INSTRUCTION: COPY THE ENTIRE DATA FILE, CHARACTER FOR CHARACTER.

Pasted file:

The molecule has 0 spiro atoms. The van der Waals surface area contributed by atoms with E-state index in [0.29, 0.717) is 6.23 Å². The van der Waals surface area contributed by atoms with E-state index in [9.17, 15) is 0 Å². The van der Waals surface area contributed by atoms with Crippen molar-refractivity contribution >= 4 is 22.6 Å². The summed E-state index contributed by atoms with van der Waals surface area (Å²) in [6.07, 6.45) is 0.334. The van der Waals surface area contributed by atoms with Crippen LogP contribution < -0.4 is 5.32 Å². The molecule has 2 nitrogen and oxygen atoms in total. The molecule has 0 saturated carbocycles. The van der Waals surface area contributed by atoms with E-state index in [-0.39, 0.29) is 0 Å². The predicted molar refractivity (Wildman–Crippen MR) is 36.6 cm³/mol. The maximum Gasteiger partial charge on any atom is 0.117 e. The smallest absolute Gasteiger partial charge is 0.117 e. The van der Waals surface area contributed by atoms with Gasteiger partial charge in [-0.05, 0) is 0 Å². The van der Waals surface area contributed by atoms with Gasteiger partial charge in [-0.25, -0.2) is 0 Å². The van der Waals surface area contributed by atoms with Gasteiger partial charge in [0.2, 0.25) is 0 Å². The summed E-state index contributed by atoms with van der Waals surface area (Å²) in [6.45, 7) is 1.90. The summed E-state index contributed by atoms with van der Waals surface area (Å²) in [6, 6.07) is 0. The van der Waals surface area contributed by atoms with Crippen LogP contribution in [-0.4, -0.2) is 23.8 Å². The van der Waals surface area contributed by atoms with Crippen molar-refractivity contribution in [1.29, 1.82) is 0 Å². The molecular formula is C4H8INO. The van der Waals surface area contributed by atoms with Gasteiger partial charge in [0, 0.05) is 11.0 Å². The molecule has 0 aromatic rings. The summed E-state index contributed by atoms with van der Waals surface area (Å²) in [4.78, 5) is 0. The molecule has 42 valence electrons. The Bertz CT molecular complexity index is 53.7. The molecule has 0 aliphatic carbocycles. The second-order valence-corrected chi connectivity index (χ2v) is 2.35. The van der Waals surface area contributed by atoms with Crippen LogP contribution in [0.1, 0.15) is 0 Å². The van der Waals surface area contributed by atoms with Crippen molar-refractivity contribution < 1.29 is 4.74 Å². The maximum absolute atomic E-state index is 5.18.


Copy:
The molecule has 0 spiro atoms. The van der Waals surface area contributed by atoms with E-state index in [0.29, 0.717) is 6.23 Å². The van der Waals surface area contributed by atoms with E-state index in [9.17, 15) is 0 Å². The van der Waals surface area contributed by atoms with Crippen molar-refractivity contribution >= 4 is 22.6 Å². The summed E-state index contributed by atoms with van der Waals surface area (Å²) in [6.07, 6.45) is 0.334. The van der Waals surface area contributed by atoms with Crippen LogP contribution < -0.4 is 5.32 Å². The molecule has 2 nitrogen and oxygen atoms in total. The molecule has 0 saturated carbocycles. The van der Waals surface area contributed by atoms with E-state index in [-0.39, 0.29) is 0 Å². The predicted molar refractivity (Wildman–Crippen MR) is 36.6 cm³/mol. The maximum Gasteiger partial charge on any atom is 0.117 e. The smallest absolute Gasteiger partial charge is 0.117 e. The van der Waals surface area contributed by atoms with Gasteiger partial charge in [-0.05, 0) is 0 Å². The van der Waals surface area contributed by atoms with Gasteiger partial charge in [-0.25, -0.2) is 0 Å². The van der Waals surface area contributed by atoms with Gasteiger partial charge in [0.2, 0.25) is 0 Å². The summed E-state index contributed by atoms with van der Waals surface area (Å²) in [6.45, 7) is 1.90. The summed E-state index contributed by atoms with van der Waals surface area (Å²) in [6, 6.07) is 0. The van der Waals surface area contributed by atoms with Crippen LogP contribution in [-0.4, -0.2) is 23.8 Å². The van der Waals surface area contributed by atoms with Crippen molar-refractivity contribution in [1.29, 1.82) is 0 Å². The molecular formula is C4H8INO. The van der Waals surface area contributed by atoms with Gasteiger partial charge in [0, 0.05) is 11.0 Å². The molecule has 0 aromatic rings. The summed E-state index contributed by atoms with van der Waals surface area (Å²) in [4.78, 5) is 0. The molecule has 42 valence electrons. The Bertz CT molecular complexity index is 53.7. The molecule has 0 aliphatic carbocycles. The second-order valence-corrected chi connectivity index (χ2v) is 2.35. The van der Waals surface area contributed by atoms with Crippen LogP contribution in [0.1, 0.15) is 0 Å². The van der Waals surface area contributed by atoms with Crippen molar-refractivity contribution < 1.29 is 4.74 Å². The maximum absolute atomic E-state index is 5.18.